Secretary Boyd. I would just like to refer both of you gentlemen to the fact that the airlines in the country are operating under the identical legislation.
Mr. SKUBITZ. Let's take hours of employment for example.
Suppose that you should determine that no man, from a safety standpoint, should work over 7 hours.
Secretary Boyd. The hours of service is specifically excluded from this legislation.
Mr. SKUBITZ. Where is it excluded ?
Secretary Boyd. Well, I shouldn't say that. It is not included and there is a law passed by the Congress.
Mr. SKUBITZ. I can't think of anything that affects safety any more than the number of hours that a man works. A man driving a truck for 14 hours is liable to go to sleep. An engineer is liable to do the same thing on a train.
Secretary Boyd. Let me say this: if the committee in its wisdom wants to put the hours-of-service law in this bill that is its business, but it is not in the bill now.
Mr. SKUBITZ. You wouldn't accuse us of gutting the bill if we did something like that; is this correct?
Secretary Boyd. No, sir. We don't do that.
Mr. SKUBITZ. There is one other point that sort of intrigued me. Mr. Boyd. In Mr. Lang's statement relating to inspection, he said this: "Perhaps most important of all in the field of inspection would be the design of passenger cars."
Is this correct, Mr. Lang?
Mr. SKUBITZ. This confuses me because during the past few years we have seen the passenger train going completely out of business. In the year 1967 hundreds of actions were brought under 13(a). Doesn't the discontinuance of that passenger service throughout the country disturb you?
Secretary Boyd. Well, that is getting off on another subject.
Mr. SKUBITZ. It sure is, but you are talking about inspection of passenger cars. Mr. Lang says that priority should be given to the design of passenger cars.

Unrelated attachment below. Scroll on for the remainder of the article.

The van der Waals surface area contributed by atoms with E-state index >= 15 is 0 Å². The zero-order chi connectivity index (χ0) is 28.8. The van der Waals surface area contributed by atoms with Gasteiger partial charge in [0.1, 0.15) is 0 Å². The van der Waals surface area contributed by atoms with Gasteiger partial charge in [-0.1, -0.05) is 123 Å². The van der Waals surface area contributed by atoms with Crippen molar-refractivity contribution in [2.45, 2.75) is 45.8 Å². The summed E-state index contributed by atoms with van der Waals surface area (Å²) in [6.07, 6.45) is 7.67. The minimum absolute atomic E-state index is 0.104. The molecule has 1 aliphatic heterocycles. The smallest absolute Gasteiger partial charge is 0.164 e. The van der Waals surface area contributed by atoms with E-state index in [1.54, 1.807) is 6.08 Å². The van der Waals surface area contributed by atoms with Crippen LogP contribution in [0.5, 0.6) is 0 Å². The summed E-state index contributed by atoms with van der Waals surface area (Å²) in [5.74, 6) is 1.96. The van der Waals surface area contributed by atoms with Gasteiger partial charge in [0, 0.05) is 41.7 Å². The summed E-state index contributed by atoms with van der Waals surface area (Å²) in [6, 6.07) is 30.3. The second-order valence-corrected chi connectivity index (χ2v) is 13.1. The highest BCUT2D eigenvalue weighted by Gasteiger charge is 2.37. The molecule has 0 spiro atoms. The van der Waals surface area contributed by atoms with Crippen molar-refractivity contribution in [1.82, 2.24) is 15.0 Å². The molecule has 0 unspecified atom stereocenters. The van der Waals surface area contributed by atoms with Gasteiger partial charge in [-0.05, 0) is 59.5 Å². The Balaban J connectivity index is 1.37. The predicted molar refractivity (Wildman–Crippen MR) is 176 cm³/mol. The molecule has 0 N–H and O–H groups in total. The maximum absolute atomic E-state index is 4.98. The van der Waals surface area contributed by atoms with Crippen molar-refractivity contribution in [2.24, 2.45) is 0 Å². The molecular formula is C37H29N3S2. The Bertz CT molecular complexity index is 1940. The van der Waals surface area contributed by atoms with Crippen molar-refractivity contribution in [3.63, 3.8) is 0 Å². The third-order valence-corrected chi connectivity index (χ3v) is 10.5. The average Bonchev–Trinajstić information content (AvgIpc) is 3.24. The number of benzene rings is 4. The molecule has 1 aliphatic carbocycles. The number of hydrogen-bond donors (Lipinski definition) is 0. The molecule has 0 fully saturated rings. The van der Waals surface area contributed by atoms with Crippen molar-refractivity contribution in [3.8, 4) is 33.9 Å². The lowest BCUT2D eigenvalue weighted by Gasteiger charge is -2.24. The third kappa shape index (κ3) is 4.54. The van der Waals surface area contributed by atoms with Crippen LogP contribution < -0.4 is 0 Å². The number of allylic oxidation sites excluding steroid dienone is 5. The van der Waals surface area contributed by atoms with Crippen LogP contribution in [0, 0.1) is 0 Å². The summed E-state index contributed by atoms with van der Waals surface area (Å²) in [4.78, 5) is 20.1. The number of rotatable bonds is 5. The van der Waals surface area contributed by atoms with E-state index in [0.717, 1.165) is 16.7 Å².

Secretary Boyd. Let me answer you this way.
We are now working on a train operation, two train operations between Washington and New York and New York and Boston which we hope will
Mr. SKUBITZ. That doesn't interest me at all. There is one from Kansas City down to New Orleans that does. In every one of the passenger service discontinuances, the railroads have argued it was necessary because of the loss of mail contracts. Were you interested enough to discuss this matter with Mr. O'Brien?
Secretary Boyd. Mr. O'Brien and I had a number of conversations on this.
Mr. SKUBITZ. Well he must have won out. I think in the next 10 or 15 years we are going to be forced to build a lot of rail beds, subsidize train and car production, because the Department of Transportation has not had enough vision to intercede in some of these discontinuance requests.
Secretary Boyd. Now, Mr. Skubitz, I just have to refer you to the Department of Transportation legislation. We are a creature of statute and that statute does not give us any authority, any responsibility, or any powers in connection with railroad passenger train discontinuances. I do not want to accept the blame for something
Mr. SKUBITZ. All right then, Mr. Boyd.
Secretary Boyd. The Congress has historically authorized the Interstate Commerce Commission to act in this area and we have no desire to take away any of the power the Interstate Commerce Commission
Nr. SKUBITZ. Well, I have lost a lot of respect and confidence in the Interstate Commerce Commission.
Mr. Brown. Would you yield!